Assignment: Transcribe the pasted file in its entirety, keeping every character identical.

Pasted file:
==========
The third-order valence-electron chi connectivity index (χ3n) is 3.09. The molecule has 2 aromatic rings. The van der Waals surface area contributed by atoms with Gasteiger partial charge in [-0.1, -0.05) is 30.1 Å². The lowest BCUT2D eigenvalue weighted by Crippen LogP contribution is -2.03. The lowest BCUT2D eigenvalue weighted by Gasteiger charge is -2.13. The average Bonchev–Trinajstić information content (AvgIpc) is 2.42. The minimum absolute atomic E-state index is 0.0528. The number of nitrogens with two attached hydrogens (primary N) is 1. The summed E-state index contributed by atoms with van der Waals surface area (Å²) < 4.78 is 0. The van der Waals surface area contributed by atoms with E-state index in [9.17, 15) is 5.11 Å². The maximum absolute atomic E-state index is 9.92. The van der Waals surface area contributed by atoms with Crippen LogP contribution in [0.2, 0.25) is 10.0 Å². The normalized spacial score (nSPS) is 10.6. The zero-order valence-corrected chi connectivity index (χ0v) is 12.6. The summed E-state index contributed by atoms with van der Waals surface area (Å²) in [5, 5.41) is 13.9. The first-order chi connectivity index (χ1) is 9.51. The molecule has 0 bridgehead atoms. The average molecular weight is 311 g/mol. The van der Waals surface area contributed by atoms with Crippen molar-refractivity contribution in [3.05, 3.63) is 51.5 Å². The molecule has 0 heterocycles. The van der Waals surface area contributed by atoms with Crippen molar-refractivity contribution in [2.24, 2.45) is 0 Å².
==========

The third-order valence-electron chi connectivity index (χ3n) is 3.09. The molecule has 2 aromatic rings. The van der Waals surface area contributed by atoms with Gasteiger partial charge in [-0.1, -0.05) is 30.1 Å². The lowest BCUT2D eigenvalue weighted by Crippen LogP contribution is -2.03. The lowest BCUT2D eigenvalue weighted by Gasteiger charge is -2.13. The average Bonchev–Trinajstić information content (AvgIpc) is 2.42. The minimum absolute atomic E-state index is 0.0528. The number of nitrogens with two attached hydrogens (primary N) is 1. The summed E-state index contributed by atoms with van der Waals surface area (Å²) < 4.78 is 0. The van der Waals surface area contributed by atoms with E-state index in [9.17, 15) is 5.11 Å². The maximum absolute atomic E-state index is 9.92. The van der Waals surface area contributed by atoms with Crippen LogP contribution in [0.2, 0.25) is 10.0 Å². The normalized spacial score (nSPS) is 10.6. The zero-order valence-corrected chi connectivity index (χ0v) is 12.6. The summed E-state index contributed by atoms with van der Waals surface area (Å²) in [5, 5.41) is 13.9. The first-order chi connectivity index (χ1) is 9.51. The molecule has 0 bridgehead atoms. The average molecular weight is 311 g/mol. The van der Waals surface area contributed by atoms with Crippen molar-refractivity contribution in [3.05, 3.63) is 51.5 Å². The molecule has 0 heterocycles. The van der Waals surface area contributed by atoms with Crippen molar-refractivity contribution in [2.24, 2.45) is 0 Å².